Creating a talent pool
The San Diego Community College District’s (SDCCD) relationship with San Diego-based Naval Information Warfare Systems Command — formerly known as SPAWAR — illustrates how corporate partnerships are making a difference.
Naval Information Warfare Command and its Warfare Centers develop and maintain communications and information systems for the Navy. At the core of its mission is cybersecurity, an area that is seeing a critical shortage of qualified professionals.
According to a 2018 ISACA State of Cybersecurity report (ISACA is an acronym for the Information Systems Audit and Control Association), the industry is facing a shortage of nearly 3 million cyber security professionals worldwide. San Diego County is home to an estimated 8,500 cyber-related jobs, and the SDCCD is a regional higher-education leader in providing the skills needed for industry jobs.
In 2019, San Diego City College embarked on a new partnership that sends students in Science, Technology, Engineering, and Math (STEM) fields to paid positions with Naval Information Warfare Systems. Based on this successful pilot, the District is growing its relationship with the cybersecurity industry to include meeting the talent needs of additional employers with students from City, Mesa and Miramar colleges, as well as Continuing Education.
Mimi Rosado, Deputy for Corporate Programs at Naval Information Warfare Center Pacific, shared her take on the importance of corporate partnerships and its relationship with the SDCCD.
Q: Why do corporate partnerships with the San Diego Community College District matter?
A: “A couple reasons. We do recruit nationwide, but it is important to us to employ San Diegans who went to school in San Diego, who have roots and support systems in San Diego, who understand the cost implications of living in San Diego and have a greater chance of long-term success because they have family and social relationships in place. They understand the community. They understand the importance of the military in the community. But also, we feel very strongly about giving back to the community and offering an opportunity for a viable career to those who grew up here.”
Q: How are the City College students recruited last year for the inaugural cohort in the new partnership between the SDCCD and the Naval Information Warfare Systems Command faring?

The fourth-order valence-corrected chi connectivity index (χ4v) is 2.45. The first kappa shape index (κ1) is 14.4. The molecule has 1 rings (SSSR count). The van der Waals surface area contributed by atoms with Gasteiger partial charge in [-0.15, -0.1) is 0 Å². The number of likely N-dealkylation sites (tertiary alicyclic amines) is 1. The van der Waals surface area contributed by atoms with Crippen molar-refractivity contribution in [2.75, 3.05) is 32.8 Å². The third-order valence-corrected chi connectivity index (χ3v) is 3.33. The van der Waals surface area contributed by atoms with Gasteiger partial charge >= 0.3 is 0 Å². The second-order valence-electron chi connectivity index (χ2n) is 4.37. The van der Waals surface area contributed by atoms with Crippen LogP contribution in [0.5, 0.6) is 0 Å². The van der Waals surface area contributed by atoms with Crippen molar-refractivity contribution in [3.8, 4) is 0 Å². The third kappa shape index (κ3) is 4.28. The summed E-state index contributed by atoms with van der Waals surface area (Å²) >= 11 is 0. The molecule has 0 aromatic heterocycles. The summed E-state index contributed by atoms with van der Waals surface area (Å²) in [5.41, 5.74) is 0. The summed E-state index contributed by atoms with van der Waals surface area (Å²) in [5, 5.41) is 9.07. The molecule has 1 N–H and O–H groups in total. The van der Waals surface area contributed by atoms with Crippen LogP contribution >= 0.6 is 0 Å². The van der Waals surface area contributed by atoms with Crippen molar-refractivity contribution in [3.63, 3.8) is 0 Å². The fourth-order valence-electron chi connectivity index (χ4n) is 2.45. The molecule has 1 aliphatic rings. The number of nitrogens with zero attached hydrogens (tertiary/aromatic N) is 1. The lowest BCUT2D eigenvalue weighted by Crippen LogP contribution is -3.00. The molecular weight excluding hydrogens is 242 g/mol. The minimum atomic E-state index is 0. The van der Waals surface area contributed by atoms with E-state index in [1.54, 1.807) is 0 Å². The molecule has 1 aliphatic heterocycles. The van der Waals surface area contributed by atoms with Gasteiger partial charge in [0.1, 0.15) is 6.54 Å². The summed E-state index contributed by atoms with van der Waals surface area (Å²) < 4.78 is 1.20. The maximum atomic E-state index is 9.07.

A: “Of the original 16, one is at UCLA with a delayed start date, one changed their major, and one didn’t complete the security process. Everyone else is assigned to a technical project working with scientists and engineers and getting paid while going to school. With the coronavirus situation, all are teleworking right now just like everybody else. Nobody has been dropped because of COVID-19.”
Q: How has the COVID-19 pandemic impacted the partnership between the District and Naval Information Warfare Systems Command?
A: “It hasn’t. We are targeting to bring on an additional 25 students this calendar year, and even though we have had to cancel a May recruitment fair at City College, we are modifying the STEM/Cyber Career Event into a virtual process (online interviews were being conducted between May 4-15 and selections determined by June 5). We’ve partnered with the San Diego Cyber Center of Excellence, which will open up recruiting for cyber positions with their industry partners. We have 42 resumes on hand that are being vetted for consideration. We’re moving forward, and we hope to have another cohort starting with us later this year.
Q: What are some of the benefits of hiring students from the SDCCD?
A: “We need diverse individuals who represent different backgrounds, and the San Diego Community College District’s student population is as diverse as they come. Our collective strength in an innovative industry comes from the variety of backgrounds represented across the disciplines and we’re excited to continue that tradition with San Diego City College students.”